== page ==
In January 2017, Connacht Council secretary John Prenty warned of counties "living beyond their means".

Pointing out that just short of €5m was spent on county team administration in the province in 2016, he asked, "Are we mad?"

It sounded a fair question.

Look, we go on ad nauseam about championship structures and the glaring disparities of a current system that gives Kerry or Cork far easier access to the 'Super 8s' than, say, Cavan or Armagh. It's not fair. The dogs in the street understand that.

But there's a more fundamental issue to be worried about here.

The modern-day cost of preparing inter-county teams is clearly out of control. Remember, Croke Park had to send an interim finance committee into Roscommon to effectively rescue the county. Kevin McStay spoke of the personal embarrassment he felt when professional people brought in to Roscommon GAA on his invitation ended up not getting paid.

Now if we accept that Roscommon are maybe the ninth- or tenth-ranked team in the country, what does that tell us about the expenditure of those above them?

The Dublins, the Mayos, the Kerrys, the Corks have huge earning power, I understand that. I mean Dublin have AIG sponsoring them, but are backed by 12 other official partners, too.

When you look at the figures they rake in, what honest chance have the Leitrims and Wicklows?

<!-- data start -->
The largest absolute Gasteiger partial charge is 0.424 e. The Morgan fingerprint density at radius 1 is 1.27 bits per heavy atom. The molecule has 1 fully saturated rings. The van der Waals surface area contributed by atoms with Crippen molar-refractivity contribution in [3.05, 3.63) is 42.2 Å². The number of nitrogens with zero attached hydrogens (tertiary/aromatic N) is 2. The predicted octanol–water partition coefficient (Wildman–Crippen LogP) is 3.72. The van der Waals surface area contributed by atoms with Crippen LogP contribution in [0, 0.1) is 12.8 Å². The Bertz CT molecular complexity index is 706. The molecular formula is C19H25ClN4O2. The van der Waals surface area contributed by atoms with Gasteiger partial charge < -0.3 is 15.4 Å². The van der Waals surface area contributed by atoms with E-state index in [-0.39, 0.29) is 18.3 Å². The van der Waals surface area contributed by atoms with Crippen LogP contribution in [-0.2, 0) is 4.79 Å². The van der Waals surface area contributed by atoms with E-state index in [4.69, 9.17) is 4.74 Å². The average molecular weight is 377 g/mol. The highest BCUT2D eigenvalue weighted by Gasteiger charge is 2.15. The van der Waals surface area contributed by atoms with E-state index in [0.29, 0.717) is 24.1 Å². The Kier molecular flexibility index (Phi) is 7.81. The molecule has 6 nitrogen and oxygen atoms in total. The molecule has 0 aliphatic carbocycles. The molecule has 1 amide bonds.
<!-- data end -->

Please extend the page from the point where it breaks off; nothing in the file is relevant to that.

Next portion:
Like, Kerry built this e7m training centre over in Currans, a state-of-the-art facility. Magnificent. Patrick O'Sullivan, the former chairman, did trojan work to help get it funded and built, this Centre of Excellence now serving Kerry GAA teams. But basic maintenance costs on the place are e200,000 a year. That has to be found somewhere.

Yet, just a few weeks ago, Simon Coveney was down in Kerry, opening a e19m sports academy at Tralee IT. Why couldn't Kerry teams have looked at using that? It just seems to me that they've exposed themselves to serious financial pressure. Great, if they can meet that pressure. But the reality is it will require constant fundraising.

Like, last Christmas, Paul Geaney, David Moran and James O'Donoghue were all dressing-up as Santa Claus out in Currans to raise funds for its upkeep. A host of different clubs are renting out the facility.